BEIJING: A professor in China accused of sexually harassing students under his supervision has been removed from teaching posts by a top Beijing university, in a case that has sparked national media coverage and a nascent #MeToo movement in the country, reported Reuters. Beihang University said in a statement on its official Weibo account late...
BEIJING: A professor in China accused of sexually harassing students under his supervision has been removed from teaching posts by a top Beijing university, in a case that has sparked national media coverage and a nascent #MeToo movement in the country, reported Reuters.
Beihang University said in a statement on its official Weibo account late on Thursday that an investigation found the professor, Chen Xiaowu, had engaged in “sexual harassment behavior” that seriously violated professional ethics and the school’s code of conduct.
The Beijing Youth Daily had previously reported Chen saying he had done “nothing illegal”, but Reuters was unable to reach him for comment as the university declined to provide Chen’s telephone number and said he was refusing interviews.
The university’s investigation was launched after former Beihang student Luo Xixi publicly accused Chen of sexually harassing her 13 years ago in an online blog that promptly went viral after it was posted on Jan. 1.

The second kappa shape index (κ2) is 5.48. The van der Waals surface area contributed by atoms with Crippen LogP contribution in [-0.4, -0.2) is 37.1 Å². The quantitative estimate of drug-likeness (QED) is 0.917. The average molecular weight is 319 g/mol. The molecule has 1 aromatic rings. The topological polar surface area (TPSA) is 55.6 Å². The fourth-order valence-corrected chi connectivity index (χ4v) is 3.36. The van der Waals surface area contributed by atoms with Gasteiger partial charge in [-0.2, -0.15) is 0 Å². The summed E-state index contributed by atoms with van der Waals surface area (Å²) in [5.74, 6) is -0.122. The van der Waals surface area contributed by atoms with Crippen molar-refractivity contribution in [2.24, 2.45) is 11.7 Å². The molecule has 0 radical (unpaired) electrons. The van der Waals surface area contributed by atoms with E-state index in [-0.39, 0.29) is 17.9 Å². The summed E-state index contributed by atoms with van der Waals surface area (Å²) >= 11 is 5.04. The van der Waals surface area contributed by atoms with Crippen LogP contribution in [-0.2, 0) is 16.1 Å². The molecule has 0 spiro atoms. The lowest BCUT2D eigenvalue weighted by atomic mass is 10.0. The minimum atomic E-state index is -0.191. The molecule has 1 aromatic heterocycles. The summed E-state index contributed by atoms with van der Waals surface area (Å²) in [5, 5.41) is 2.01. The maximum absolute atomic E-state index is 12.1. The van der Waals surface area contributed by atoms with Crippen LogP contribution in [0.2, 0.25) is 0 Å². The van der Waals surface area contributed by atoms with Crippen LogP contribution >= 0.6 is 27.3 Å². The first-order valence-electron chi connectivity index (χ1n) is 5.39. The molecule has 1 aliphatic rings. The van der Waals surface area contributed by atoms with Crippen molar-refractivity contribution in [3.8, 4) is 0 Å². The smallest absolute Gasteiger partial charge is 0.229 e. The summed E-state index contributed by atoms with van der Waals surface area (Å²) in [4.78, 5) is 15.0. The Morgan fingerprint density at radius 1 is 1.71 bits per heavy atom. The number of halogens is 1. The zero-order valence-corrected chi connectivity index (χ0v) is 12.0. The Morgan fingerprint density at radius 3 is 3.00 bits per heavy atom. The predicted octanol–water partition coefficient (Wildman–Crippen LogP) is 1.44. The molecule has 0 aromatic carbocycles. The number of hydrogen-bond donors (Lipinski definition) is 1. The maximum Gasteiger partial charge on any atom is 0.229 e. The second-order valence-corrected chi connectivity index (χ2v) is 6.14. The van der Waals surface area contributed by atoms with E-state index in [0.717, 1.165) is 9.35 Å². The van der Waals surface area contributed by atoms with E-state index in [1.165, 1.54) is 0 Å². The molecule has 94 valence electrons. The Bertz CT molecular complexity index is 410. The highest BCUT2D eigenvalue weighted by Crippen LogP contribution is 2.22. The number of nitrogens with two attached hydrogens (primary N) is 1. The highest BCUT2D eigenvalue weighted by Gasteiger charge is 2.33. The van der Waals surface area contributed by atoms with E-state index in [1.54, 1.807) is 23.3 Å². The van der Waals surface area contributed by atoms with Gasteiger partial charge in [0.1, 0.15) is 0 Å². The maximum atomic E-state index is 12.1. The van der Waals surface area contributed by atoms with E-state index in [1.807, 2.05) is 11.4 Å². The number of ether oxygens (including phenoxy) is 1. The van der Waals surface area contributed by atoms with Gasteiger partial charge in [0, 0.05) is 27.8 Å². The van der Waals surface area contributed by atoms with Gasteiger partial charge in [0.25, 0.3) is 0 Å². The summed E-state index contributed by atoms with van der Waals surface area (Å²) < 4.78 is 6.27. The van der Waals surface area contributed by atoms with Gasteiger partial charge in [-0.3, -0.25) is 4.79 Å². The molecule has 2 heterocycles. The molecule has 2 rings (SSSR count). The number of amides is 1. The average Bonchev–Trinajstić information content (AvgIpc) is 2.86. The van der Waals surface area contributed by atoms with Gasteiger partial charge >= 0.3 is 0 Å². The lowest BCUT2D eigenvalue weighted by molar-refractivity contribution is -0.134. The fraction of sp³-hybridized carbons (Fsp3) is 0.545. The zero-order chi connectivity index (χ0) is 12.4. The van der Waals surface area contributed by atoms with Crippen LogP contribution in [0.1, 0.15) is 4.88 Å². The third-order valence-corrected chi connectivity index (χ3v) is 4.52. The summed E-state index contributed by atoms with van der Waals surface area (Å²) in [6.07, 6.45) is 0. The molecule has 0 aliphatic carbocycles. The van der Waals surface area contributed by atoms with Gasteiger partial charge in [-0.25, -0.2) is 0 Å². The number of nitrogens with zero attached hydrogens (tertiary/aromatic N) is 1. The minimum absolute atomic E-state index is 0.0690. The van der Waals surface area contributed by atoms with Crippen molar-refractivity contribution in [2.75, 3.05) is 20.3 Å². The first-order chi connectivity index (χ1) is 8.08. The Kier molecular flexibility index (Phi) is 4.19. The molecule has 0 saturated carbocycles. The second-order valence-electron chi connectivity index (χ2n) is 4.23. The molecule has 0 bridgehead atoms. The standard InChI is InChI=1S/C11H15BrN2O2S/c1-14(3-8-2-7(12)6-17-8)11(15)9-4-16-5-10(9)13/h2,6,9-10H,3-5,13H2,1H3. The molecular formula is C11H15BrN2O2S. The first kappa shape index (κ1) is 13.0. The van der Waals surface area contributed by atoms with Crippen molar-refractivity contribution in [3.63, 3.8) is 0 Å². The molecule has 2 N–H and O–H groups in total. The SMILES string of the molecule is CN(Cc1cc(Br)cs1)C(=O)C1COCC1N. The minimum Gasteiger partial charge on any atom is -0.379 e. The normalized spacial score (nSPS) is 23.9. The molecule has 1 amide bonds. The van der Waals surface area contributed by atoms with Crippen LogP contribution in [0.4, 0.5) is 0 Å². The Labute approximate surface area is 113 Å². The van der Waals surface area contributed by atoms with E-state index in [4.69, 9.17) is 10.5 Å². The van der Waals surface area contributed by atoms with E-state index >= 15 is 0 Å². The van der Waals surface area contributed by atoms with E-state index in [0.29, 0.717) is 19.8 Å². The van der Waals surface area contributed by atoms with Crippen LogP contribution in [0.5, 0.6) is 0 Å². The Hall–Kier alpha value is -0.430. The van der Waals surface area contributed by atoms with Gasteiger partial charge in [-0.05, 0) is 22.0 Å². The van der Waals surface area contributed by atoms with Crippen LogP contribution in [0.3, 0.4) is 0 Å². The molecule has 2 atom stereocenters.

In the post, Luo said Chen made an unwanted sexual advance after luring her to his sister’s house, and that he only relented after she burst into tears and said she was a virgin. Luo also accused Chen of harassing several other students.
Luo, who now lives in the United States, said she was inspired by the #MeToo social media movement that started in October in the wake of sexual misconduct allegations in the U.S. entertainment industry, and encouraged others to come forward and share their own experiences under the hashtag.
Luo did not immediately respond to a request for comment on Chen’s dismissal.
Luo’s allegations, combined with another public post from a Peking University graduate, have inspired students from more than 50 universities to issue open letters demanding more effective oversight and a reporting system to deal with sexual harassment on their campuses.
But unlike #MeToo in the United States, the campaign has mostly been spread by word of mouth and has struggled to gain traction on social media, in part because Chinese internet censors have been swift to take down the open letters.
Instances of campus sexual harassment have surfaced regularly in recent years, but are usually reported in China’s state-run media as isolated cases rather than part of a wider systemic problem.
In its statement, Beihang said Chen was removed as vice-president of the university’s graduate school and that his credentials as a teacher and post-graduate supervisor were revoked.
Zhang Leilei, a Guangzhou-based women’s rights activist involved in the campaign against campus sexual harassment, said the response from Beihang was clear and swift and represented progress.
She said the campaign would continue to raise the issue’s profile in the media so that people would become more ready to speak out, as they have through the #MeToo movement.
On Friday, a student from another university in Beijing came forward with accusations of sexual harassment against her professor in an online post, saying she was emboldened by Beihang’s handling of Luo’s complaint.
“Right now it seems we may be reaching a tipping point on this particular issue,” Zhang told Reuters. “We hope to use it as a window to begin making change.”